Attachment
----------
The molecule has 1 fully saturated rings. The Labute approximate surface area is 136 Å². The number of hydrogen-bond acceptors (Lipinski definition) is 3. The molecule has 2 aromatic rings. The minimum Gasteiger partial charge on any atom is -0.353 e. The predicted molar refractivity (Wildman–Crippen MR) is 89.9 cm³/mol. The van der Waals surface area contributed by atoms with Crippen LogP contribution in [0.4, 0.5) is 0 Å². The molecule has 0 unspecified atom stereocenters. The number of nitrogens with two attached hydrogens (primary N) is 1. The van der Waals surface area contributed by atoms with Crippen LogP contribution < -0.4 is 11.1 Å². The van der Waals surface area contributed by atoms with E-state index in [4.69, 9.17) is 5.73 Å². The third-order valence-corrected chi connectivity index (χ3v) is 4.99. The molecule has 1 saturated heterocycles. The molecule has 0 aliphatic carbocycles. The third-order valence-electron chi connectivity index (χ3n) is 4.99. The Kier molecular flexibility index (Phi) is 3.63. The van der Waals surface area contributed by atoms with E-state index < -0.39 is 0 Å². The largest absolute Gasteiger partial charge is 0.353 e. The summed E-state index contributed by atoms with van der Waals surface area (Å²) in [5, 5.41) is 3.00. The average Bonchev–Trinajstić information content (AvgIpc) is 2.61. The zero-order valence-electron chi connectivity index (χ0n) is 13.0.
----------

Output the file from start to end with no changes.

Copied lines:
The molecule has 1 fully saturated rings. The Labute approximate surface area is 136 Å². The number of hydrogen-bond acceptors (Lipinski definition) is 3. The molecule has 2 aromatic rings. The minimum Gasteiger partial charge on any atom is -0.353 e. The predicted molar refractivity (Wildman–Crippen MR) is 89.9 cm³/mol. The van der Waals surface area contributed by atoms with Crippen LogP contribution in [0.4, 0.5) is 0 Å². The molecule has 0 unspecified atom stereocenters. The number of nitrogens with two attached hydrogens (primary N) is 1. The van der Waals surface area contributed by atoms with Crippen LogP contribution < -0.4 is 11.1 Å². The van der Waals surface area contributed by atoms with E-state index in [4.69, 9.17) is 5.73 Å². The third-order valence-corrected chi connectivity index (χ3v) is 4.99. The molecule has 1 saturated heterocycles. The molecule has 0 aliphatic carbocycles. The third-order valence-electron chi connectivity index (χ3n) is 4.99. The Kier molecular flexibility index (Phi) is 3.63. The van der Waals surface area contributed by atoms with E-state index < -0.39 is 0 Å². The largest absolute Gasteiger partial charge is 0.353 e. The summed E-state index contributed by atoms with van der Waals surface area (Å²) in [5, 5.41) is 3.00. The average Bonchev–Trinajstić information content (AvgIpc) is 2.61. The zero-order valence-electron chi connectivity index (χ0n) is 13.0.